• Neoproterozoic: The youngest geologic era of the Proterozoic Eon, from the Cambrian Period lower boundary (541 Ma) back to 1000 Ma. The Neoproterozoic corresponds to Precambrian Z rocks of older North American geology.
    • Mesoproterozoic: the middle era of the Proterozoic Eon, 1000-1600 Ma. Corresponds to "Precambrian Y" rocks of older North American geology.
    • Paleoproterozoic: oldest era of the Proterozoic Eon, 1600-2500 Ma. Corresponds to "Precambrian X" rocks of older North American geology.
  • Archean Eon: 2500-4000 Ma.
  • Hadean Eon: 4000–4600 Ma. This term was intended originally to cover the time before any preserved rocks were deposited, although some zircon crystals from about 4400 Ma demonstrate the existence of crust in the Hadean Eon. Other records from Hadean time come from the moon and meteorites.[15]

It has been proposed that the Precambrian should be divided into eons and eras that reflect stages of planetary evolution, rather than the current scheme based upon numerical ages. Such a system could rely on events in the stratigraphic record and be demarcated by GSSPs. The Precambrian could be divided into five "natural" eons, characterized as follows:[16]

  1. Accretion and differentiation: a period of planetary formation until giant Moon-forming impact event.
  2. Hadean: dominated by heavy bombardment from about 4.51 Ga (possibly including a Cool Early Earth period) to the end of the Late Heavy Bombardment period.
  3. Archean: a period defined by the first crustal formations (the Isua greenstone belt) until the deposition of banded iron formations due to increasing atmospheric oxygen content.
  4. Transition: a period of continued iron banded formation until the first continental red beds.
  5. Proterozoic: a period of modern plate tectonics until the first animals.

Precambrian supercontinents

The movement of Earth's plates has caused the formation and break-up of continents over time, including occasional formation of a supercontinent containing most or all of the landmass. The earliest known supercontinent was Vaalbara. It formed from proto-continents and was a supercontinent 3.636 billion years ago. Vaalbara broke up c. 2.845–2.803 Ga ago. The supercontinent Kenorland was formed c. 2.72 Ga ago and then broke sometime after 2.45–2.1 Ga into the proto-continent cratons called Laurentia, Baltica, Yilgarn craton, and Kalahari. The supercontinent Columbia or Nuna formed 2.06–1.82 billion years ago and broke up about 1.5–1.35 billion years ago.[17][18][not in citation given] The supercontinent Rodinia is thought to have formed about 1.13–1.071 billion years ago, to have embodied most or all of Earth's continents and to have broken up into eight continents around 750–600 million years ago.

See also

References

  1. ^ Gradstein, F.M.; Ogg, J.G.; Schmitz, M.D.; Ogg, G.M. (editors) (2012). The Geologic Timescale 2012 (volume 1). Elsevier. p. 301. ISBN 978-0-44-459390-0. 
  2. ^ a b Monroe, James S.; Wicander, Reed (1997). The Changing Earth: Exploring Geology and Evolution (2nd ed.). Belmont: Wadsworth Publishing Company. p. 492. 
  3. ^ Levin, Harold L. (25 October 2005). "The Earliest Earth: 2,100,000,000 years of the Archean Eon". In Gore, Pamela J.W. The Earth Through Time. p. 1.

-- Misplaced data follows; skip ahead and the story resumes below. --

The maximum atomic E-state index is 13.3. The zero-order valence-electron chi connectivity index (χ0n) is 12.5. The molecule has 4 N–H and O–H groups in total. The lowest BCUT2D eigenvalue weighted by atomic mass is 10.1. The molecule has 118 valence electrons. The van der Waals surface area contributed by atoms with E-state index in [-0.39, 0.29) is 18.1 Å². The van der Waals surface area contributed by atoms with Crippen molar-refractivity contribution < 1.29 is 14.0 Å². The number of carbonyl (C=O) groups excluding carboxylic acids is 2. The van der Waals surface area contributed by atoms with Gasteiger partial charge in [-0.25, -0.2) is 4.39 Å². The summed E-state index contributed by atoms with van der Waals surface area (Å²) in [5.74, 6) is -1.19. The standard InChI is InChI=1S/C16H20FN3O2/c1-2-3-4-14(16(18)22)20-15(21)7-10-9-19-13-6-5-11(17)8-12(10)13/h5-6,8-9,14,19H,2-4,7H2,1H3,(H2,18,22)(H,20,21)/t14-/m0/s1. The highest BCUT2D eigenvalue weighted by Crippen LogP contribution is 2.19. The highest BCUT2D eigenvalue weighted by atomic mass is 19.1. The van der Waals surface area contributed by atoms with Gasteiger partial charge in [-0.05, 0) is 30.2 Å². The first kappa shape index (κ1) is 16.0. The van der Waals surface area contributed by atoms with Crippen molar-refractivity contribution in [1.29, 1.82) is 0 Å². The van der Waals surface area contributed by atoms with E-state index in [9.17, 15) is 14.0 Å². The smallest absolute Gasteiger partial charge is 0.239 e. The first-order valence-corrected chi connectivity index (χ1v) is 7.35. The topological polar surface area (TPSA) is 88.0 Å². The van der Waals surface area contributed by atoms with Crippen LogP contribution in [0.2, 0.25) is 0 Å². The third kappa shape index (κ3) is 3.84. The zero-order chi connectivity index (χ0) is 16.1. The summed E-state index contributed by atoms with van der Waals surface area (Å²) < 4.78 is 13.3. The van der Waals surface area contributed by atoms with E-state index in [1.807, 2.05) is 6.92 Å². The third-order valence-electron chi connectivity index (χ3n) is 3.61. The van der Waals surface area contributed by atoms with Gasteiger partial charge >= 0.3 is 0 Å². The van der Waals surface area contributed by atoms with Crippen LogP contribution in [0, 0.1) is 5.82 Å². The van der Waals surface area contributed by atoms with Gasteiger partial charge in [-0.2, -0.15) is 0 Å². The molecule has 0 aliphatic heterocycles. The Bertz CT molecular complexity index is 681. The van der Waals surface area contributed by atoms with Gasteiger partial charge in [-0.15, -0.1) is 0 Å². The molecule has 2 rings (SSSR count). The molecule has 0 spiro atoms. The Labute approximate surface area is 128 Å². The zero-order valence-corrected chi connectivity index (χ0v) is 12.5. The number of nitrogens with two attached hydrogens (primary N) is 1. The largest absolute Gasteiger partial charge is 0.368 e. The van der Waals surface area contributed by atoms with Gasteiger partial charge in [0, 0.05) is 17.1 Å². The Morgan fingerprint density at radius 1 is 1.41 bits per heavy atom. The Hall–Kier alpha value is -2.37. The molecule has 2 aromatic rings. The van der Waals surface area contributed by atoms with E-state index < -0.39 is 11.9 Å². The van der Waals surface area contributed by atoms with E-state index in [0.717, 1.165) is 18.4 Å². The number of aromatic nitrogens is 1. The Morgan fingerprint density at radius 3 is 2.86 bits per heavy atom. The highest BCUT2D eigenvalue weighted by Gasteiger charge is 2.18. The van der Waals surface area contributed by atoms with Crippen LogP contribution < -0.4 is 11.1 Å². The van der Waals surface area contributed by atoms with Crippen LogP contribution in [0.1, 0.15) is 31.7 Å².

4. ^ Davis, C.M. (1964). "The Precambrian Era". Readings in the Geography of Michigan. Michigan State University. 
  5. ^ "Zircons are Forever". Department of Geoscience. 2005. Retrieved 28 April 2007. 
  6. ^ Fan, Junxuan; Hou, Xudong (February 2017). "Chart". International Commission on Stratigraphy. International Chronostratigraphic Chart. Retrieved 10 May 2018. 
  7. ^ U.S. Geological Survey Geologic Names Committee (2010), "Divisions of geologic time—major chronostratigraphic and geochronologic units", U.S. Geological Survey Fact Sheet 2010–3059, United States Geological Survey, p. 2, retrieved 20 June 2018 
  8. ^ Brun, Yves; Shimkets, Lawrence J. (January 2000). Prokaryotic development. ASM Press. p. 114. ISBN 978-1-55581-158-7. 
  9. ^ Fedonkin, Mikhail A.; Gehling, James G.; Grey, Kathleen; Narbonne, Guy M.; Vickers-Rich, Patricia (2007). The Rise of Animals: Evolution and Diversification of the Kingdom Animalia. JHU Press. p. 326. doi:10.1086/598305. ISBN 9780801886799. 
  10. ^ Dawkins, Richard; Wong, Yan (2005). The Ancestor's Tale: A Pilgrimage to the Dawn of Evolution. Houghton Mifflin Harcourt. p. 673. ISBN 9780618619160. 
  11. ^ Selden, Paul A. (2005). "Terrestrialization (Precambrian–Devonian)" (PDF). Encyclopedia of Life Sciences. John Wiley & Sons, Ltd. doi:10.1038/npg.els.0004145. 
  12. ^ Scientists discover 'oldest footprints on Earth' in southern China dating back 550 million years The Independent
  13. ^ Clemmey, Harry; Badham, Nick (1982). "Oxygen in the Precambrian Atmosphere". Geology. 10 (3): 141–146. Bibcode:1982Geo....10..141C. doi:10.1130/0091-7613(1982)10<141:OITPAA>2.0.CO;2. 
  14. ^ Geological Society of America's "2009 GSA Geologic Time Scale."
  15. ^ "Archived copy". Archived from the original on 2012-05-10. Retrieved 2011-03-27. 
  16. ^ Bleeker, W. (2004) [2004]. "Toward a "natural" Precambrian time scale". In Felix M. Gradstein; James G. Ogg; Alan G. Smith. A Geologic Time Scale 2004. Cambridge University Press. ISBN 0-521-78673-8.  also available at Stratigraphy.org: Precambrian subcommission
  17. ^ Zhao, Guochun; Cawood, Peter A.; Wilde, Simon A.; Sun, M. (2002). "Review of global 2.1–1.8 Ga orogens: implications for a pre-Rodinia super-continent". Earth-Science Reviews. 59: 125–162. Bibcode:2002ESRv...59..125Z. doi:10.1016/S0012-8252(02)00073-9. 
  18. ^ Zhao, Guochun; Sun, M.; Wilde, Simon A.; Li, S.Z. (2004). "A Paleo-Mesoproterozoic super-continent: assembly, growth and breakup". Earth-Science Reviews. 67: 91–123. Bibcode:2004ESRv...67...91Z. doi:10.1016/j.earscirev.2004.02.003. 

Further reading

  • Valley, John W., William H. Peck, Elizabeth M. King (1999) Zircons Are Forever, The Outcrop for 1999, University of Wisconsin-Madison Wgeology.wisc.eduEvidence from detrital zircons for the existence of continental crust and oceans on the Earth 4.4 Gyr ago Accessed Jan. 10, 2006
  • Wilde, S. A.; Valley, J. W.; Peck, W. H.; Graham, C. M. (2001). "Evidence from detrital zircons for the existence of continental crust and oceans on the Earth 4.4 Gyr ago". Nature. 409 (6817): 175–178. doi:10.1038/35051550. PMID 11196637. 
  • Wyche, S.; Nelson, D. R.; Riganti, A. (2004). "4350–3130 Ma detrital zircons in the Southern Cross Granite–Greenstone Terrane, Western Australia: implications for the early evolution of the Yilgarn Craton". Australian Journal of Earth Sciences. 51 (1): 31–45. Bibcode:2004AuJES..51...31W. doi:10.1046/j.1400-0952.2003.01042.x. 

External links

This page was last edited on 23 June 2018, at 13:23